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Reaching displaced populations in the Democratic Republic of Congo using spatial sampling

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 Aerial view of Beni, North Kivu region, Democratic Republic of Congo. Photo: World Bank / Vincent Tremeau Aerial view of Beni, North Kivu region, Democratic Republic of Congo. Photo: World Bank / Vincent Tremeau

Sample surveys remain the main instrument to gather reliable information on the socio-economic conditions of households in most low- and middle-income countries, where each survey sample is drawn from a sampling frame for the target population of interest. However, the sampling frames in these contexts struggle to meet the basic criteria: being current, comprehensive, and informative on the variable(s) of interest. 

This problem is amplified when target populations escape conventional sampling frames, as it is often the case with displaced populations in countries like the Democratic Republic of Congo (DRC)—which has the largest internally displaced population in Africa, according to the Office of the United Nations High Commissioner for Refugees (UNHCR). This situation has made systematic data collection challenging, with sampling frames dating back to the last population census held 40 years ago. 

Area-based sampling frames, built from publicly available geospatial resources, are a potential solution to this problem. However, user-friendly tools have not been widely available to construct and leverage area-based sampling frames.


Innovative approach to tackle challenges 

In response, at the World Bank we developed a novel spatial sampling methodology and user-friendly tools that: 

  • Leverage Open Buildings—an open dataset that outlines buildings using satellite imagery; 
  • Construct a spatial grid sampling frame; 
  • Generate a (random) sample of grid cells from this frame, as well the grid cell boundaries and geographic coordinates for navigation and orientation purposes; 
  • and integrate it with the World Bank’s Survey Solutions Computer-Assisted Personal Interview (CAPI) data collection platform.

These tools were in turn used by the DRC’s National Statistics Institute (Institute National de la Statistique, or INS, in French) to conduct the 2022 Socio-Economic Survey in the Grand Kasaï region, in southern DRC. This survey captured internally displaced persons, returnees, repatriated refugees, and their host communities—with support from the World Bank Development Data Group, UNHCR and the World Bank-UNHCR Joint Data Center on Forced Displacement (JDC).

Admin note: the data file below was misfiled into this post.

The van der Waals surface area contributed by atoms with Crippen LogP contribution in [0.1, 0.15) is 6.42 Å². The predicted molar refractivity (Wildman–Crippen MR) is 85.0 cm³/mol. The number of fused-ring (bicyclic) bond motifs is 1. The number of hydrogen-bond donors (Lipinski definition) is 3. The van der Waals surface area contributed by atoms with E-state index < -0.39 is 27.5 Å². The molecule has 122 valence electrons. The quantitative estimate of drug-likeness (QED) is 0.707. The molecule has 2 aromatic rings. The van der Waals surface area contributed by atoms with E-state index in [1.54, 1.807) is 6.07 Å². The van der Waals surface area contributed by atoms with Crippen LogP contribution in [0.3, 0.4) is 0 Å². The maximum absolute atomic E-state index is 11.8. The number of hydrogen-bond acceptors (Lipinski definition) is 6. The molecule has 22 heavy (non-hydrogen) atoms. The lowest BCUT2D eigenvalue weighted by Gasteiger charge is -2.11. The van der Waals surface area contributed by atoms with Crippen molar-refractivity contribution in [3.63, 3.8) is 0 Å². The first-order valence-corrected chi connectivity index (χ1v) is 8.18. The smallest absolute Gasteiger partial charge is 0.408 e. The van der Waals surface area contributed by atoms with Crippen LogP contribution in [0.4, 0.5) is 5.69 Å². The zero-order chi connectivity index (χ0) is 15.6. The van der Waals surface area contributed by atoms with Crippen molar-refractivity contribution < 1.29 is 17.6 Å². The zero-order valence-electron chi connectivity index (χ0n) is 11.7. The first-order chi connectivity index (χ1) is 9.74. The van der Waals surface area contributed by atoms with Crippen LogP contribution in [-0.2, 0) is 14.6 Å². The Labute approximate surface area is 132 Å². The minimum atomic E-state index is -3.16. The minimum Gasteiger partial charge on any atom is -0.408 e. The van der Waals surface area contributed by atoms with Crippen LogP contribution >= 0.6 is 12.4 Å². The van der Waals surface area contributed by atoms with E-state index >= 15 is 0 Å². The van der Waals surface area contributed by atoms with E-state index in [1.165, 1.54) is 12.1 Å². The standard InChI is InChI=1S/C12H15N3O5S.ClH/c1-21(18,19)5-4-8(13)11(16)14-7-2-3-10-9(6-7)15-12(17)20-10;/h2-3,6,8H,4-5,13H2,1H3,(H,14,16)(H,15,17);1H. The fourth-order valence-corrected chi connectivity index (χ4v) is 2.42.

The two main tools used in the DRC were: the Spatial Sampling Application and the Grid Sample Replacement Application. The former was used to generate the spatial grid frame and draw the required sample; while the latter was developed to generate replacement grid cells when those selected in the original sample were ineligible for the survey, mainly due to inaccessibility or lack of residential structures. 

Figure 1. Spatial Sampling Tool


Figure 2: Grid Cell Replacement Tool


Of the 137 grid cells and 27 health zones selected for the survey, 35,859 households and 27,859 homes were identified as part of the household listing operations in the selected areas. From the resulting listing, 4,079 households were randomly selected and interviewed for the main survey. 

The tools accurately listed households within the designated areas and facilitated easy identification of sampled dwellings and households during the main survey. This was achieved using preloaded information from the listing survey, including GPS coordinates, dwelling descriptions, and phone numbers. 

One of the main challenges experienced during survey implementation was poor and unstable internet connection. With that in mind, tools and protocols were further refined to enable the use of offline maps and data synchronization via Wi-Fi or Bluetooth connections.

Figure 3. Training and pretest pictures





Proof of concept  

These user-friendly tools, together with a widespread use of spatial resources, can help mitigate challenges in the field and strongly contribute to better listing, as well as better final survey data. The development and practical application of the grid sampling and replacement tools in the DRC represent a proof of concept that confirms the robustness of the methodology as a whole.

Implementing a household survey with a spatial grid-based area frame and a team from national statistical offices using the Survey Solutions platform shows these tools can be scaled for similar data-deprived contexts. We built capacity at the DRC INS and fostered partnerships among key stakeholders, ensuring collected data on displaced populations is relevant for policymaking and operations.

Finally, the free and open-source nature of the tools allows other users to access them, thus ensuring better quality of data and updated sampling frames.

Michael Wild

Senior Statistician, LSMS, World Bank

Harriet Kasidi Mugera

Harriet Kasidi Mugera, Senior Data Scientist, Development Economics Data Group, World Bank

Sergiy Radyakin

Senior Economist, Development Data Group

Victor Daye

Survey Specialist, Development Data Group, World Bank

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